I dont know if the majority of households are child free, but one of the undertakings of the original refurbishment of the Elephant plan was that we should try and keep families in the area (otherwise why create schools and playgrounds?). Young mothers on the top floors of high rises with two or three children was a phenomenon well documented to result in isolation and depression and worse. And why do we WANT a neighbourhood with no children? That's what builds a community . We want people who will make a life, bring up their families here, and hope that those children will continue to live here..not have a lot of yuppy flats where young professionals live for a few years and then emigrate to the suburbs. I'm truly depressed..but the finish date projected (Ha!) in the mid-2020s will be too late for me to pass judgement. I'll be dead.
Undoubtedly then, the majority of households in Southwark are child-free.
Regardless, making the environment good for families will tend to make it pleasant for everyone (we all enjoy parks; no-one wants to walk a long way to the shops; stairs are just as hard for old or disabled people as they are for people pushing prams). And I think I get just as annoyed as you, Jackie, when my friends all disappear when they feel the need to breed.
I can't see why highrise living is not suitable for children.
I have been living in a 24 storey block myself for quite a few years and there are quite a few families with kids living in it. My floor for example is about 50/50 people with / without kids. 2 families are very friendly on this floor and kids and parents can be seen going back and forth between the flats at times. To me this looks perfect. Behind our building we have a small playground, a basket ball court and across the road the churchyard.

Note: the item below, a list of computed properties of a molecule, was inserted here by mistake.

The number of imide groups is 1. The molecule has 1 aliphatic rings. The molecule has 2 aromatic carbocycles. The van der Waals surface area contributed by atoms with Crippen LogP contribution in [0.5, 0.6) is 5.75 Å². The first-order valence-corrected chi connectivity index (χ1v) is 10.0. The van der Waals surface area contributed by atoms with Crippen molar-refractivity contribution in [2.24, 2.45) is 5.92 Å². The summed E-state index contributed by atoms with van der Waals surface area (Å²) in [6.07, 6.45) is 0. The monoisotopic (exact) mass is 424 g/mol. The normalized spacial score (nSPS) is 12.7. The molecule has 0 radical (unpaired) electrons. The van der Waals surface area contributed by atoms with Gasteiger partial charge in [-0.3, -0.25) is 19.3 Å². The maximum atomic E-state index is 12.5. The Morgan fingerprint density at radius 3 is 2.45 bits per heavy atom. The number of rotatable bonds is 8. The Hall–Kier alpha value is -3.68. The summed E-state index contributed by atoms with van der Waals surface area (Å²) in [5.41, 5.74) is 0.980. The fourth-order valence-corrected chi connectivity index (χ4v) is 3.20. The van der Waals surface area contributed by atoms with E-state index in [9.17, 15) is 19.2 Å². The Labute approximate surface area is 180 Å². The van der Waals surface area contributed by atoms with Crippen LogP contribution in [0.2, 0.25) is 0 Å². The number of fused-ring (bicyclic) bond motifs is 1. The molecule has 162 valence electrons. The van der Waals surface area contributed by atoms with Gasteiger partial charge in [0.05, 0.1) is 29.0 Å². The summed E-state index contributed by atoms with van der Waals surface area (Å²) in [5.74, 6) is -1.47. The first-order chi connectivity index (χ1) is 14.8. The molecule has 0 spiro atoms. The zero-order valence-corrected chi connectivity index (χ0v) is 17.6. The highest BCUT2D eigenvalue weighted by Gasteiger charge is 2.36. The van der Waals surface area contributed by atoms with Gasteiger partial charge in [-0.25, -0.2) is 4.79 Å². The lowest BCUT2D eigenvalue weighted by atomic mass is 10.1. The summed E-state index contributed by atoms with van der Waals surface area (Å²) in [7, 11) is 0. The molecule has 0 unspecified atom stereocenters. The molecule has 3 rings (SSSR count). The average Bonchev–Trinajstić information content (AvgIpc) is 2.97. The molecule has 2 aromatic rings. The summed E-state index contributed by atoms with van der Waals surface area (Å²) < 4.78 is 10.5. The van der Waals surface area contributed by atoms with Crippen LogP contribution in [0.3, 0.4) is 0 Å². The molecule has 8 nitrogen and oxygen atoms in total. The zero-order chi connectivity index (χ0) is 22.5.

I think one question however is how many people are actually considering raising their children in elephant and castle - bang in the middle of this city? I guess crime fears are an issue, all the traffic around, where can the kids go cycling etc. etc.
Those that are happy to raise kids in this neighbourhood however will most likely find these three keyfacts detrimental for their decision:
1. Apartment size. How big a family can you squeeze into a one or two bedroom flat for example?
3. Density / greenspace. Is there some meaningful, sunny and useable space kids and parents can play / hang out without having to go far?
I also think of further importance is the way common parts and entrances are designed. This plays a huge role if residents will interact with each other and form a community. You're unlikely to hold a conversation with your neighbours in a soulless dark corridor built to minimum width for example. Lifts are quite good meeting places too – maybe less so for adults but kids usually are not afraid to talk with each other or adults.
I will go and see the exhibition tomorrow. Looking at the two pictures provided on here all we see are pictures of the park in the middle - the greenspace. These are the selling images. However, I can imagine a park to look nice and make a great neigbourhood - I'm more curious how those city block look like, if the podiums have gone and courtyards are accessible to everyone or if it will be inaccessible dreary city blocks, gated / segregated generally oozing a rather inhospitable feel to the neighbourhood….
Thanks for this - nice to see the statistics. I think probably one of the biggest issues in the Elephant regeneration is to overcome this wrong perception of the area being unsafe. People just repeat what they heard and read without ever having been here.
Surely, the Evening Standard calling it muggers paradise (I wonder what facts they based this expression on) surely doesn't help anyone.
As for the masterplan proposal, I agree, it's uninspirational and I can't help but think completely driven on what boxes need to be ticked for sales. Certainly not cutting edge at all. A hell of a lost opportunity... Let's watch out for planning applications and deal with it at that stage then.